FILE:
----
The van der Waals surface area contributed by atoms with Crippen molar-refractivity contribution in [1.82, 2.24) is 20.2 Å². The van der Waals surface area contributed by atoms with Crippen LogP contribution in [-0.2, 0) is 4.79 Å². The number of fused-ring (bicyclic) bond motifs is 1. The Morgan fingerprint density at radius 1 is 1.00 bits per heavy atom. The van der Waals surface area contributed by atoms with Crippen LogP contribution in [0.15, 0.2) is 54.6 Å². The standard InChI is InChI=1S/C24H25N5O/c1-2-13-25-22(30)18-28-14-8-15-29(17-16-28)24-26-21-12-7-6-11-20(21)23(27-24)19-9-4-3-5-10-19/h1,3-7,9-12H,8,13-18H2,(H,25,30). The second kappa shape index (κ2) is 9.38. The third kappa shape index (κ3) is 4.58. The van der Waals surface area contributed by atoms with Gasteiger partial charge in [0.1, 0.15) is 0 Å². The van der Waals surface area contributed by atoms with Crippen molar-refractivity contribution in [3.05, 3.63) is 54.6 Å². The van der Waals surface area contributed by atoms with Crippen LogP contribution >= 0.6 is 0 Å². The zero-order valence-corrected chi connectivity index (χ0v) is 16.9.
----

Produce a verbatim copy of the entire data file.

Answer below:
The van der Waals surface area contributed by atoms with Crippen molar-refractivity contribution in [1.82, 2.24) is 20.2 Å². The van der Waals surface area contributed by atoms with Crippen LogP contribution in [-0.2, 0) is 4.79 Å². The number of fused-ring (bicyclic) bond motifs is 1. The Morgan fingerprint density at radius 1 is 1.00 bits per heavy atom. The van der Waals surface area contributed by atoms with Crippen LogP contribution in [0.15, 0.2) is 54.6 Å². The standard InChI is InChI=1S/C24H25N5O/c1-2-13-25-22(30)18-28-14-8-15-29(17-16-28)24-26-21-12-7-6-11-20(21)23(27-24)19-9-4-3-5-10-19/h1,3-7,9-12H,8,13-18H2,(H,25,30). The second kappa shape index (κ2) is 9.38. The third kappa shape index (κ3) is 4.58. The van der Waals surface area contributed by atoms with Gasteiger partial charge in [0.1, 0.15) is 0 Å². The van der Waals surface area contributed by atoms with Crippen molar-refractivity contribution in [3.05, 3.63) is 54.6 Å². The van der Waals surface area contributed by atoms with Crippen LogP contribution >= 0.6 is 0 Å². The zero-order valence-corrected chi connectivity index (χ0v) is 16.9.